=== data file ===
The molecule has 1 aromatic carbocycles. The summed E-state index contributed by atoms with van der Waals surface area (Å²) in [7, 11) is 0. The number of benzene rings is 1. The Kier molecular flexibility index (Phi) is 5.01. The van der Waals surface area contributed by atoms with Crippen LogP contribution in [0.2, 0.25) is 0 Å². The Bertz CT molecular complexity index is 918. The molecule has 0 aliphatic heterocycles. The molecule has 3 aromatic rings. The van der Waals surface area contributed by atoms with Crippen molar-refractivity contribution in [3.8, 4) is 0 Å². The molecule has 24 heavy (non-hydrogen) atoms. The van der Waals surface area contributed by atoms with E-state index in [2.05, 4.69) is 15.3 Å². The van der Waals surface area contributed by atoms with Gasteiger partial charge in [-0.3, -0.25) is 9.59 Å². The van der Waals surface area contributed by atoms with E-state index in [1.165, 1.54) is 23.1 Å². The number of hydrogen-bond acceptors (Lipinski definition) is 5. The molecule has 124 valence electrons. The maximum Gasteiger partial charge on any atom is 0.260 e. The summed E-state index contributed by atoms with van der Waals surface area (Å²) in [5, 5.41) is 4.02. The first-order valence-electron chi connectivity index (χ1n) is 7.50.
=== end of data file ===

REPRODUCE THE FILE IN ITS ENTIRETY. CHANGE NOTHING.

The molecule has 1 aromatic carbocycles. The summed E-state index contributed by atoms with van der Waals surface area (Å²) in [7, 11) is 0. The number of benzene rings is 1. The Kier molecular flexibility index (Phi) is 5.01. The van der Waals surface area contributed by atoms with Crippen LogP contribution in [0.2, 0.25) is 0 Å². The Bertz CT molecular complexity index is 918. The molecule has 0 aliphatic heterocycles. The molecule has 3 aromatic rings. The van der Waals surface area contributed by atoms with Crippen molar-refractivity contribution in [3.8, 4) is 0 Å². The molecule has 24 heavy (non-hydrogen) atoms. The van der Waals surface area contributed by atoms with E-state index in [2.05, 4.69) is 15.3 Å². The van der Waals surface area contributed by atoms with Gasteiger partial charge in [-0.3, -0.25) is 9.59 Å². The van der Waals surface area contributed by atoms with E-state index in [1.165, 1.54) is 23.1 Å². The number of hydrogen-bond acceptors (Lipinski definition) is 5. The molecule has 124 valence electrons. The maximum Gasteiger partial charge on any atom is 0.260 e. The summed E-state index contributed by atoms with van der Waals surface area (Å²) in [5, 5.41) is 4.02. The first-order valence-electron chi connectivity index (χ1n) is 7.50.